Grieving mother appeals for help over death of Jasmine Wilson

Jasmine Wilson died from injuries received in Whanganui on 31 July. - Photo: NZ Police

The distraught mother of a woman who died after being dumped outside a hospital with injuries that left her 'unrecognisable' has appealed for anyone with information to come forward.

Jasmine Wilson, 30, died on 2 August after receiving what police called "non-accidental injuries" in Whanganui on 31 July.

She had been dropped off at Whanganui Hospital. Police have since launched a murder investigation.

Ms Wilson's mother Brenda Reuben said today the family couldn't understand why she had died and desperately wanted closure.

"Jasmine was a loved mother, daughter, sister and granddaughter... We know Jasmine was dropped at Whanganui Hospital with the severe injuries that led to her death, but we still don't know how she sustained those injuries," Mrs Reuben said in a statement.

"No one should have to see a family member in the state we saw Jasmine in. She was unrecognisable.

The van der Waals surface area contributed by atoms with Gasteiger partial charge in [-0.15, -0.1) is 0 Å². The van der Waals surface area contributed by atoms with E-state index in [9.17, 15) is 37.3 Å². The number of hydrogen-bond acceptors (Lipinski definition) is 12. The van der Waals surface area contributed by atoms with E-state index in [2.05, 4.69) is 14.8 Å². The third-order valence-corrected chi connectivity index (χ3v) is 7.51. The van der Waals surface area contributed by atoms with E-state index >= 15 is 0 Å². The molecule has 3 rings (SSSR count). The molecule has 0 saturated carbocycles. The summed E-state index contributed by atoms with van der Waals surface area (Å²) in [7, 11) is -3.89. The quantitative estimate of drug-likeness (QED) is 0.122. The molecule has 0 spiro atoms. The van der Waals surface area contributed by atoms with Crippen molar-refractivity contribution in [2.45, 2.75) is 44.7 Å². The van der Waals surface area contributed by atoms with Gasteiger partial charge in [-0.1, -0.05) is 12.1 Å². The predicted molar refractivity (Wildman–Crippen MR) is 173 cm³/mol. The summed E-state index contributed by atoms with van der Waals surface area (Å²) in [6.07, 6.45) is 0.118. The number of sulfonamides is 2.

"There are people who know what happened to her. We are pleading with you to come forward and do the right thing."

Brenda Reuben, mother of Jasmine Wilson, has pleaded with the public for help after her daughter's death.

Brenda Reuben is appealing for information relating to the violent death of her daughter. Photo: Supplied / NZ Police

Whanganui area investigations manager Detective Senior Sergeant Neil Forlong said a team of investigators from Whanganui, Manawatu and Taranaki were working on the case and had made good progress.

Police had finished examining a white Toyota Carib station wagon they had seized, which had followed scene examinations at two properties of interest.

"Police would like to thank those who have come forward to offer information so far," he said.

"However we are still asking anyone with information about this incident or those involved to come forward and speak with us."

Anyone who has information is urged to call Police on 105, or give information anonymously by calling Crimestoppers on 0800 555 111.

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